• ‘While neither excessive speed nor alcohol was a factor in this crash, police from both detachments were still urging drivers to slow down because of generally poor road conditions.’
      • ‘A small group of RAAF photo-interpreters was based in Saudi Arabia, together with a detachment from the Defence Intelligence Organisation.’
      • ‘Thiessen said hundreds of grow-ops are currently under surveillance by the detachment's dedicated pot-busting five-man unit.’
      • ‘While he says he thoroughly enjoyed working with members at the detachment, especially those who worked for him in Highway Patrol, he says there are aspects of the job he definitely won't miss.’
      • ‘Special detachments of Jews, who were called Sonderkommando were forced by the SS to remove corpses from the gas chambers and burn them.’
      • ‘A short time later, a large detachment of early teens, including William's daughter Rachel, arrived home after roaming nearby streets for most of the evening.’
      • ‘Last but not least, a detachment of Democratic delegates will dare to step outside the protection of the Staples bubble to join some of the protests.’
      body, body of people, group, outfit, party, team
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  • 3mass noun The action or process of detaching; separation.

    ‘structural problems resulted in cracking and detachment of the wall’
    • ‘He subsequently developed a left retinal detachment and was referred to the vitreoretinal unit for surgery.’
    • ‘The scarring and bleeding caused by the excess growth of these blood vessels can lead to retinal detachment, resulting in vision loss.’
    • ‘If the vitreous is exceptionally adherent to a weak point on the retina, a tear, hole, or detachment may develop.’
    • ‘Application of pressures above - 25 mm Hg resulted in detachment of the aspirated projection forming a separate vesicle.’
    • ‘This can lead to retinal detachment, in which the retina and optic nerve separate - a bit like pulling the plug on the whole system.’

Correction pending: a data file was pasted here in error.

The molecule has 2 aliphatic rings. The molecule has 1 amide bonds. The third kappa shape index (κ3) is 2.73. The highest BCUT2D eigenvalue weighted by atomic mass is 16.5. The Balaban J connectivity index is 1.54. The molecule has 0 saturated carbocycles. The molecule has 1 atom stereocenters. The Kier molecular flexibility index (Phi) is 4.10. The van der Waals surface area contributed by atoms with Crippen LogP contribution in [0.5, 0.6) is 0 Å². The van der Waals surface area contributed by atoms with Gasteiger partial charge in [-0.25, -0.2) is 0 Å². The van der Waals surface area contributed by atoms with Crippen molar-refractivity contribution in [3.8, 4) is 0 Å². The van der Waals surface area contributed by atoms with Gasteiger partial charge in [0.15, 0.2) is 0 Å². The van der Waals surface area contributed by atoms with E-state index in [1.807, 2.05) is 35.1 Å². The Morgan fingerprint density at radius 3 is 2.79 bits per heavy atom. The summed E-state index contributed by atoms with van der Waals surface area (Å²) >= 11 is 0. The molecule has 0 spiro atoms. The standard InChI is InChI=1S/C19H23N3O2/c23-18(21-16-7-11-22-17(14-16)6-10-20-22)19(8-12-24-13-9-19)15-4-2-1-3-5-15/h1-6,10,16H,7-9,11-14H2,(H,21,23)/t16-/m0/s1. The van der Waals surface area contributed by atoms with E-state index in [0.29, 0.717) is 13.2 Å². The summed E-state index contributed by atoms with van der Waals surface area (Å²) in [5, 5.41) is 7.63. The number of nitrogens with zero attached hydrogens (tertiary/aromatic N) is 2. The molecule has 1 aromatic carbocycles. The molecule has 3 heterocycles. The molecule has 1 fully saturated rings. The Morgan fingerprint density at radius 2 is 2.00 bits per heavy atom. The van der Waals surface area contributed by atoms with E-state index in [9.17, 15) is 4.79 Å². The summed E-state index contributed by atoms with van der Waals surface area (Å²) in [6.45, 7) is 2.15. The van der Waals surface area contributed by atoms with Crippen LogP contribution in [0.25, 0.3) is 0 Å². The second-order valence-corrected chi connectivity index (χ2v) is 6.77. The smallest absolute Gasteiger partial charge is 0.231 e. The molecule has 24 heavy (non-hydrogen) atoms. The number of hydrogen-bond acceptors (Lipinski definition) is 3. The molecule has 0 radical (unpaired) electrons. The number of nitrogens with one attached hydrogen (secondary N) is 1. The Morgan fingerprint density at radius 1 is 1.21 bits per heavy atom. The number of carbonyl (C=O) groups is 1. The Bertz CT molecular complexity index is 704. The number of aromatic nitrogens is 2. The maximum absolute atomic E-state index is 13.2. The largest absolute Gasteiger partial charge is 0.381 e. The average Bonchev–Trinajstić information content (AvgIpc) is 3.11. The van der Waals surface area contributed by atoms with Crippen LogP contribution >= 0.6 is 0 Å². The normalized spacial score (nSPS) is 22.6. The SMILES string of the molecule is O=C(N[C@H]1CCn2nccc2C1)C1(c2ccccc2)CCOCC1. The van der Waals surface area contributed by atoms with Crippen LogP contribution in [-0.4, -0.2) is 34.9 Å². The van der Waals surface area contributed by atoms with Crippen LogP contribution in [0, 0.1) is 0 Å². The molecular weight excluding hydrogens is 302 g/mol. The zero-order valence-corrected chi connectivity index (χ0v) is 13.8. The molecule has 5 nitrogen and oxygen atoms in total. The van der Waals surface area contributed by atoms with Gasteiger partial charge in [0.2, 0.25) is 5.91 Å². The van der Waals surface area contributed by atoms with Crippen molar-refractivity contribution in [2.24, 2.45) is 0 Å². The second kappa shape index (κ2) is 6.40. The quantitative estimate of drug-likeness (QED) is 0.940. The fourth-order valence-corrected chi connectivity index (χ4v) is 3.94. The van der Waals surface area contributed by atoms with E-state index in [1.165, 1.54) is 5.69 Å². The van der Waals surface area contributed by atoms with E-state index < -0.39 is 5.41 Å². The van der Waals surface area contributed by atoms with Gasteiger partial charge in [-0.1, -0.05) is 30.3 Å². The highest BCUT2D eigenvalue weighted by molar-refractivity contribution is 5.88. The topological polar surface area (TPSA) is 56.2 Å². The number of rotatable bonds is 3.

• ‘Ven mutants exhibit gross anatomical defects in the nerve cords, including their complete detachment from the body wall.’
    • ‘For thick coatings the mode of release was a broad peel front that led to detachment, whereas removal on thin coatings occurred by localized peeling and coalescence.’
    • ‘Interlinked systems of predominantly sinistral detachment faults are developed lying parallel to or at low angles to bedding.’
    • ‘The implications of this idea extend beyond vascular disease to other matrix remodeling and detachment processes such as cancer.’
    • ‘Retinal detachment (separation of the retina from the pigment epithelium behind it) is a rarer cause of blindness.’
    • ‘Movement along the P detachment may have resulted in the final separation of the crust and the exposure of mantle at the sea floor in the south of the study area, although here the nature of basement has not yet been determined.’
    • ‘In contrast, bead detachment during the initial ramp-up period was almost instantaneous and usually occurred without visible deformation of the cell body.’
    • ‘These vessels leak fluid and blood and scar the nerve tissue inside the eye, increasing the risk of retinal detachment and severe vision loss in infants.’
    • ‘A second form of retinal detachment may develop when new blood vessels grow on the surface of the retina.’
    • ‘Among the Aeromonas spp. tested in this study, cell detachment and shrinkage were observed as cytopathic change.’
    • ‘The parameters of this model are the rate constants f and g for myosin binding and detachment, and the free and bound variance levels VI and VZ.’
    • ‘Blunt injury to the eyeball tends to be less dangerous, but, if severe, may cause rupture and collapse of the globe, loss of contents and detachment of the retina.’
    • ‘The process of abortion, consists of two parts, detachment and expulsion; but these do not always bear an uniform relation to each other, in their duration or severity.’
    • ‘During the final stages of fruit development, detachment of the valves from the replum proceeds.’
    • ‘Cell detachment and shrinkage of Vero cells were recorded as toxic changes.’
    loosening, disconnection, unfastening, disengagement, parting, separation, uncoupling, removal, loosing, untying, unhitching, undoing, unhooking, unbuttoning, unzipping, freeing, severing, pulling off, cutting off, hacking off, chopping off, pruning, breaking off, disuniting
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Mid 17th century: from French détachement, from détacher ‘to detach’ (see detach).